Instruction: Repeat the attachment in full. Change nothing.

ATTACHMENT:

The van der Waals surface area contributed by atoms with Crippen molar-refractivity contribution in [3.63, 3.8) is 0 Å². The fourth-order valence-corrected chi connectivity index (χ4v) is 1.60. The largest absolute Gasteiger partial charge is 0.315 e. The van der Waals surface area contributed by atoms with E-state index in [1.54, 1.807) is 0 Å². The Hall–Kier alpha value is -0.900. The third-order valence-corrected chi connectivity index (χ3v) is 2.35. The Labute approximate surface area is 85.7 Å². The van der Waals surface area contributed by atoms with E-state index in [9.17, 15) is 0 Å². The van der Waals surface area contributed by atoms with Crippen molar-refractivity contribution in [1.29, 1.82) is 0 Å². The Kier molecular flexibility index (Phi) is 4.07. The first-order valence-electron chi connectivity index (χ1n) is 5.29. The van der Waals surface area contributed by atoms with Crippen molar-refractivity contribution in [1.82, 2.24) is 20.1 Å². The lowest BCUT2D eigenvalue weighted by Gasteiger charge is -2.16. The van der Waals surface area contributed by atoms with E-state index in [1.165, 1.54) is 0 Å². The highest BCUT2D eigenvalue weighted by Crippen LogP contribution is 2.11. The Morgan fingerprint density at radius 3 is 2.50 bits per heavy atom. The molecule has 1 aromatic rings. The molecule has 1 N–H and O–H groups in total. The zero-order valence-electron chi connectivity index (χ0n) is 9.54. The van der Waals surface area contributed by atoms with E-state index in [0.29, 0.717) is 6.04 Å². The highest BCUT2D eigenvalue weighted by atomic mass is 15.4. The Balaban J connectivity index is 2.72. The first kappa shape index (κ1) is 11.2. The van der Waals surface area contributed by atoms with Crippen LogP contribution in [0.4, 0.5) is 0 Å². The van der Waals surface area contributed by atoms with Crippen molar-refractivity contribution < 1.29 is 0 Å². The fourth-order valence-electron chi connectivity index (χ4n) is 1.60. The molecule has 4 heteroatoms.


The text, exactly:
The van der Waals surface area contributed by atoms with Crippen molar-refractivity contribution in [3.63, 3.8) is 0 Å². The fourth-order valence-corrected chi connectivity index (χ4v) is 1.60. The largest absolute Gasteiger partial charge is 0.315 e. The van der Waals surface area contributed by atoms with E-state index in [1.54, 1.807) is 0 Å². The Hall–Kier alpha value is -0.900. The third-order valence-corrected chi connectivity index (χ3v) is 2.35. The Labute approximate surface area is 85.7 Å². The van der Waals surface area contributed by atoms with E-state index in [9.17, 15) is 0 Å². The van der Waals surface area contributed by atoms with Crippen molar-refractivity contribution in [1.29, 1.82) is 0 Å². The Kier molecular flexibility index (Phi) is 4.07. The first-order valence-electron chi connectivity index (χ1n) is 5.29. The van der Waals surface area contributed by atoms with Crippen molar-refractivity contribution in [1.82, 2.24) is 20.1 Å². The lowest BCUT2D eigenvalue weighted by Gasteiger charge is -2.16. The van der Waals surface area contributed by atoms with E-state index in [1.165, 1.54) is 0 Å². The highest BCUT2D eigenvalue weighted by Crippen LogP contribution is 2.11. The Morgan fingerprint density at radius 3 is 2.50 bits per heavy atom. The molecule has 1 aromatic rings. The molecule has 1 N–H and O–H groups in total. The zero-order valence-electron chi connectivity index (χ0n) is 9.54. The van der Waals surface area contributed by atoms with E-state index in [0.29, 0.717) is 6.04 Å². The highest BCUT2D eigenvalue weighted by atomic mass is 15.4. The Balaban J connectivity index is 2.72. The first kappa shape index (κ1) is 11.2. The van der Waals surface area contributed by atoms with Crippen LogP contribution in [0.4, 0.5) is 0 Å². The van der Waals surface area contributed by atoms with Crippen molar-refractivity contribution < 1.29 is 0 Å². The fourth-order valence-electron chi connectivity index (χ4n) is 1.60. The molecule has 4 heteroatoms.